Thursday, June 24, 2010

The Cost of Poor Window Maintenance

The Cost of Poor Window Maintenance

By James Piper, P.E.

When considering the environmental impact of windows, don’t overlook the effect of maintenance. All building components require maintenance, and windows are no exception. When properly maintained, windows can be expected to maintain their solar and thermal properties throughout their 30- to 35-year service life.

But neglecting maintenance on window components will result in a shortened service life and early replacement. Failing to properly maintain exterior surfaces will allow finishes to deteriorate and caulking to fail. Failed surfaces and caulking will allow water to enter, damaging the window and surrounding components. If the situation is allowed to continue uncorrected, it can result in the formation of mold within wall cavities or on interior surfaces surrounding the window.

Even with all the recent developments in window technology, manufacturers are looking for ways to improve performance even further. Some of these are available today, while others may be available in the near future. Most offer improvement in window performance by providing a mechanism to actively manage the window’s optical and thermal properties. In facility applications, these windows offer the potential of reducing a building’s peak cooling load by 20 to 30 percent while improving occupant comfort.

One of the new technologies available today is the motorized shade. When used as part of a building’s daylighting control, the units can provide an easy way to minimize solar heat gain in rooms with southern exposures. Controls for the units can be interfaced with room lighting controls or centralized building automation systems to regulate both light levels and solar heat gain.

One of the most promising developments is the “smart window.” Smart windows use a small electrical voltage to change the light transmission properties of the glass. Depending on the technology used, the windows can vary from translucent to reflective. By connecting the windows’ control to a building automation system, the properties of the window glazing for entire areas or buildings can be regulated to minimize heat gain or to maximize the use of daylight.


Thursday, April 15, 2010

Floor Maintenance: Working with Contractors

Floor Maintenance: Working with Contractors

By Stanley Quentin Hulin
April 2010

Properly specifying chemicals, equipment, tools and materials can be cost-effective strategies, but the key to a successful floor-maintenance program is the people performing the maintenance.

In cases where managers opt to outsource floor care, the real solution in reducing costs comes from selecting certified, qualified technicians who know the craft.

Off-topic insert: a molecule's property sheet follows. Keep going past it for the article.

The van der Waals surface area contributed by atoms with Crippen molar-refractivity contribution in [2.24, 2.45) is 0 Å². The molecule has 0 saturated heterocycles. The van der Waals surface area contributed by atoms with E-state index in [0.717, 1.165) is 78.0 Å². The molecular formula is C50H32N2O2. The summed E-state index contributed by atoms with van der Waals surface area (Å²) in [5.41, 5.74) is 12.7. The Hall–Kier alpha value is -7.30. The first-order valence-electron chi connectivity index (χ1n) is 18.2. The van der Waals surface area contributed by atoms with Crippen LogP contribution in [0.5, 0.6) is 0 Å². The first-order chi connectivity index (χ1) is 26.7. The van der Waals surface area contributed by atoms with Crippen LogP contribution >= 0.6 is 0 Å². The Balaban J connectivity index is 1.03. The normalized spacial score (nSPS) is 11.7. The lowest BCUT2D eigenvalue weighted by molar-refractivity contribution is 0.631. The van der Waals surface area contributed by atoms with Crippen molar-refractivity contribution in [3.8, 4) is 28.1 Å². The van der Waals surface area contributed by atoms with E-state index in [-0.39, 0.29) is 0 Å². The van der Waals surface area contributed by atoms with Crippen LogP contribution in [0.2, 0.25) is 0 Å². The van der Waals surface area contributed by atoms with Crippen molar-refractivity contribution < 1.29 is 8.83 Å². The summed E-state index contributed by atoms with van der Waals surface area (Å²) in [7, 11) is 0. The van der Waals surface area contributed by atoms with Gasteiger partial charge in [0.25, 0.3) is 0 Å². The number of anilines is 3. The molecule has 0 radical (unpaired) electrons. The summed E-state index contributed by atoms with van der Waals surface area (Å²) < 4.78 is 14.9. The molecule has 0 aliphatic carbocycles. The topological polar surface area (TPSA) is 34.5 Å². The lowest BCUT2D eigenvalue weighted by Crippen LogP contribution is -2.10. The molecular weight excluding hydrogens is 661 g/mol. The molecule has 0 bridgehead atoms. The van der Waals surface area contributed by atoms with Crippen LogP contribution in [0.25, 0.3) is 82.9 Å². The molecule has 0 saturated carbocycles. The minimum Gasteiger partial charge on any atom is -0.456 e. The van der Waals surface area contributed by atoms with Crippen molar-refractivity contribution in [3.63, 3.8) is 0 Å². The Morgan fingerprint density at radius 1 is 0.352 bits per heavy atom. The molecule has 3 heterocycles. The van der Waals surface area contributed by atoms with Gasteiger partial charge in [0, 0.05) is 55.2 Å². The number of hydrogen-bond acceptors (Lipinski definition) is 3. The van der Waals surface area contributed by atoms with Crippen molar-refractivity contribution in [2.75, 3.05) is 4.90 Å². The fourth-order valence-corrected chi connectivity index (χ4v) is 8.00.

Unfortunately, managers too often select contractors based on the amount they charge, as opposed to the company's skill level. Managers should not have to spend time with crews explaining the tasks. Instead, they should be able to rely on the contractor to understand the job.

When managers rely on unskilled building service providers — even when providers have some rudimentary skills — managers will have to spend time telling them what to do, as well as when to do it. Ultimately, this situation leads to a floor-maintenance program that has specific requirements at designated intervals, and an inflexible schedule is rarely conducive to efficient floor care.

A rigid program can result in services performed in areas that do not need it and negligence in areas that need more attention. A knowledgeable service provider will have the ability to make the necessary adjustments to meet the manager's objectives.

Certified providers are trained to identify different floor coverings and understand the requirements for maintaining each type, including the most effective chemicals, the proper equipment for the greatest efficiency, the best tools and materials to accomplish the task, and the frequency with which to do the job.

Using certified technicians ensures the floor-maintenance program delivers tangible benefits. By maintaining the floor when it needs to be maintained and consistently keeping it in the best condition, providers can help managers and their organizations save a great deal of money by extending the periodic and restorative cycles.

Managing the cost of floor maintenance does not necessarily mean simply cutting costs in all areas. Managers can achieve substantial savings over time by implementing proven strategies in specifying chemicals and equipment.

Managers must fight against the common desire to produce short-term savings by cutting services. One proven strategy in this area is to point out the cost of restoring floors once the economic crisis passes. Of all the strategies, restorative maintenance requires the most chemicals, equipment and labor costs.

By contrast, a sound floor-maintenance program that uses superior chemicals, efficient equipment and trained labor will keep the floors looking their best while holding down costs.

Stanley Quentin Hulin is president and CEO of Future Floor Technology Inc. He has been providing services, management and sales/marketing expertise for the hard-floor maintenance profession since 1975.

Wednesday, March 3, 2010

Facility Maintenance Consolidation vs. In-House Management

Over the years we at GAWC, Inc. have encouraged Commercial and Retail store Corporates to "Consolidate" their window cleaning (and facility maintenance) services with us - a Nationwide Facility Maintenance company. And, equally, we've been asked the question, "Why?" and, "What are the benefits to us, the Corporate Company?" and in many cases, "What will this do to our budget?". All extremely intelligent questions. So, I thought that I'd run through a little PRO vs. CON on this subject.